Skip Nav

New Geosciences Building Requires Team Effort

Aug 17, 2015 - Jack Baldauf

The college is in the preliminary stages in planning a new building. It’s a complex process, and Jack Baldauf recaps the status and plans moving forward.

Faculty and staff have been meeting over the last two weeks with Dr. Valerian Miranda from Architecture to articulate ideas about the new building. We have begun the planning and design development, with the end of this semester targeted for completion. 

Design elements

  • The new building or building complex will house all elements of the College of Geosciences in College Station except the International Ocean Discovery Program.
  • Shared facilities will be the norm as it pertains to research, teaching and computer laboratories. The building design will facilitate collaboration at all levels.
  • Building design will incorporate preventative health strategies by implementing appropriate ergonomic furniture, equipment and other elements.
  • The complex will reflect the College’s leadership in environmental sustainability
  • Building infrastructure will be integrated, including chemical and waste storage, machine shops, and storage.
  • Storage space will be consolidated and where appropriate will eliminate the requirement of the Riverside campus and the TI building.
  • A student development center will provide integrated services consisting of advising, mentoring, recruitment, and a lounge.
  • Design will incorporate flexibility for future industrial, federal and international partners.
  • The design process will be transparent and provide stakeholders with the opportunity for input through surveys, questionnaires, and working group participation.

Working groups

Thirteen working groups, representing various college units, are helping establish specific goals: services, facilities, auxiliary facilities, IT connectivity, offices, teaching, student development, observing large data, technology, geochemistry and microbiology, isotope laboratories, scanning and microscopes, and rock. Each group has been asked to collect facts, determine future needs, and identify concepts that could potentially fulfill the group’s goals and needs. Examples include:

What does one want to achieve?

What are the drivers?

What are the current needs that must be met? How best to achieve these?

What are the future needs (next 15 years)?

What current elements can be reduced or eliminated?

What cost efficiencies are possible?

What is mission critical? desirable, if possible?

What other examples of outstanding facilities should be emulated?

Each team is responsible for:

  • Establishing goals relevant to the activity. For example, the Office Team will establish office goals for faculty, staff, and students.
  • Collecting facts relevant to the activity.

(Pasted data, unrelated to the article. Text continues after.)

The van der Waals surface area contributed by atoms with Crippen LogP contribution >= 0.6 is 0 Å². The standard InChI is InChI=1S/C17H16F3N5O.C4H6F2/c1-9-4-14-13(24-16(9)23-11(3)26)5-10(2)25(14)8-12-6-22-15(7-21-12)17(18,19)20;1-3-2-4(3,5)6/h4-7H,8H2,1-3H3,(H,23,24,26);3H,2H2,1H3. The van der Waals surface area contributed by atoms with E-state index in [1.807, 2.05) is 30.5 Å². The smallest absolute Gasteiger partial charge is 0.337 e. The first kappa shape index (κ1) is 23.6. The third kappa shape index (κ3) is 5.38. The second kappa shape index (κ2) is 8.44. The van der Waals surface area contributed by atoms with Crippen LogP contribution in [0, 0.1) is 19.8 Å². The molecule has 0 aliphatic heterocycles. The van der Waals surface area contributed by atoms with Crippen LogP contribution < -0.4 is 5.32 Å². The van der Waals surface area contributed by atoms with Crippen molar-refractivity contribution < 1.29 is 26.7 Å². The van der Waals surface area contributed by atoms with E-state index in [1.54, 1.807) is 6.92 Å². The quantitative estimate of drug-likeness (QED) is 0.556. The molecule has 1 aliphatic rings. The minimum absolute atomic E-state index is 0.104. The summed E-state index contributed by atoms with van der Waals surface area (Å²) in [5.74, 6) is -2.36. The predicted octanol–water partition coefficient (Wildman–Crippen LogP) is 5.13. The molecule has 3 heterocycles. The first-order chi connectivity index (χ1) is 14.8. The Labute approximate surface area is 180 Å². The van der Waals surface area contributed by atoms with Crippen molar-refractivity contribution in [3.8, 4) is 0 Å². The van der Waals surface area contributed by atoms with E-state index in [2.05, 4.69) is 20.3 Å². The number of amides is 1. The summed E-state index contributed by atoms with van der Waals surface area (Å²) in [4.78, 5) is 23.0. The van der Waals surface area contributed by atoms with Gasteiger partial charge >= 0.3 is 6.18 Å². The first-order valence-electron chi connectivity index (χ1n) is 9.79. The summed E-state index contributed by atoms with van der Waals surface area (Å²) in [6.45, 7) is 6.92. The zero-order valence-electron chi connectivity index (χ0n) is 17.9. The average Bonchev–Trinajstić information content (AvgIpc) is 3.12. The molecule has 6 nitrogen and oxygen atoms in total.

• Determining future needs for the activity.
  • Uncovering concepts that could potentially fulfill goals and meet needs.

Between July and October each team member will be expected to participate in two or three working sessions of about an hour or two in length. Team members should ask solicit for input from their constituency as well as seek out and communicate relevant cutting-edge developments related to the overall scope of the working group.

A steering committee is charged with:

Developing an overall vision for the future of the College and formulating goals and needs as they relate to physical facilities.

  • Reviewing and providing input into the plan for scheduling the process, tasks and milestones.
  • Reviewing and providing guidance and direction to the 13 working groups.
  • Approving the program of requirements for future College of Geosciences facilities.

Steering committee and their units of responsibility:

Kate Miller and Jack Baldauf: Dean’s office, Environmental Programs, Water Programs
Ping Yang: Atmospheric Sciences, CACE, Climate Center, Office of State Climatologist
David Cairns: Geography, GEOSAT
Mike Pope: Geology and Geophysics, Berg-Hughes, Tectonophysics
Tony Knap: GERG
Brad Clement: IODP
Debbie Thomas: Oceanography
Pamela Plotkin: Texas Sea Grant

Tentative timeline (subject to change):

July
Week 3: Kickoff meeting with Steering Committee

Week 4:  Kickoff meeting with Working Groups and work sessions with groups individually, as necessary, through September

August
Week 1:  Complete documentation of existing facilities

September
Week 1: Surveys sent to faculty, staff and students

Week 3: Collect surveys
Week 4: Programing meetings with Work Groups



October
Week 1: Programing meetings with Work Groups

Week 3: Review meetings with Work Groups (individually)

Week 4: Review meetings with Work Groups (individually)



November
Week 2: Summary meeting with Work Groups (collectively)

If you have questions at any point in the process, please talk to your unit steering-group member or to me.

Jack Baldauf
Executive Associate Dean and Associate Dean for Research

Geosciences TAMU Logo

Aggies can change the world. Geoscientists lead the way.